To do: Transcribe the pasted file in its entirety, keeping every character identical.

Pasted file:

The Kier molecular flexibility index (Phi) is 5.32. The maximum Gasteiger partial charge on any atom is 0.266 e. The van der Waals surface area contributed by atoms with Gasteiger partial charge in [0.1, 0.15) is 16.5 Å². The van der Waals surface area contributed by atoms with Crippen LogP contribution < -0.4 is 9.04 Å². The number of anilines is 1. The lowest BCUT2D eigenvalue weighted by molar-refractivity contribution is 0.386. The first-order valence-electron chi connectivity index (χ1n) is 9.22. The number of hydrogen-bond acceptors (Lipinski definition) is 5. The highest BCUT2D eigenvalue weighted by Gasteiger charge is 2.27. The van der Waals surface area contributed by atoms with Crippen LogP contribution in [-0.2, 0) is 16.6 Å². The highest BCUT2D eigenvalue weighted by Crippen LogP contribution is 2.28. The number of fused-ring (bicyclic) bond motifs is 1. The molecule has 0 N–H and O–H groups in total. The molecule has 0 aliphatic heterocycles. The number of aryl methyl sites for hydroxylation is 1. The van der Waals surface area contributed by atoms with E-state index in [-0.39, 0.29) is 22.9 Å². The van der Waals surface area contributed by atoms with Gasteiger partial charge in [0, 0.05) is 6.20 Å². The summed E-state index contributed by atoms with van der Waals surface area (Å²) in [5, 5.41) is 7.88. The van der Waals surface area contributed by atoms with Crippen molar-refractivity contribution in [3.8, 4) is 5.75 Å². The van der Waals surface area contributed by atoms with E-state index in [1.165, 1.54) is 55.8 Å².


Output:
The Kier molecular flexibility index (Phi) is 5.32. The maximum Gasteiger partial charge on any atom is 0.266 e. The van der Waals surface area contributed by atoms with Gasteiger partial charge in [0.1, 0.15) is 16.5 Å². The van der Waals surface area contributed by atoms with Crippen LogP contribution < -0.4 is 9.04 Å². The number of anilines is 1. The lowest BCUT2D eigenvalue weighted by molar-refractivity contribution is 0.386. The first-order valence-electron chi connectivity index (χ1n) is 9.22. The number of hydrogen-bond acceptors (Lipinski definition) is 5. The highest BCUT2D eigenvalue weighted by Gasteiger charge is 2.27. The van der Waals surface area contributed by atoms with Crippen LogP contribution in [-0.2, 0) is 16.6 Å². The highest BCUT2D eigenvalue weighted by Crippen LogP contribution is 2.28. The number of fused-ring (bicyclic) bond motifs is 1. The molecule has 0 N–H and O–H groups in total. The molecule has 0 aliphatic heterocycles. The number of aryl methyl sites for hydroxylation is 1. The van der Waals surface area contributed by atoms with E-state index in [-0.39, 0.29) is 22.9 Å². The van der Waals surface area contributed by atoms with Gasteiger partial charge in [0, 0.05) is 6.20 Å². The summed E-state index contributed by atoms with van der Waals surface area (Å²) in [5, 5.41) is 7.88. The van der Waals surface area contributed by atoms with Crippen molar-refractivity contribution in [3.8, 4) is 5.75 Å². The van der Waals surface area contributed by atoms with E-state index in [1.165, 1.54) is 55.8 Å².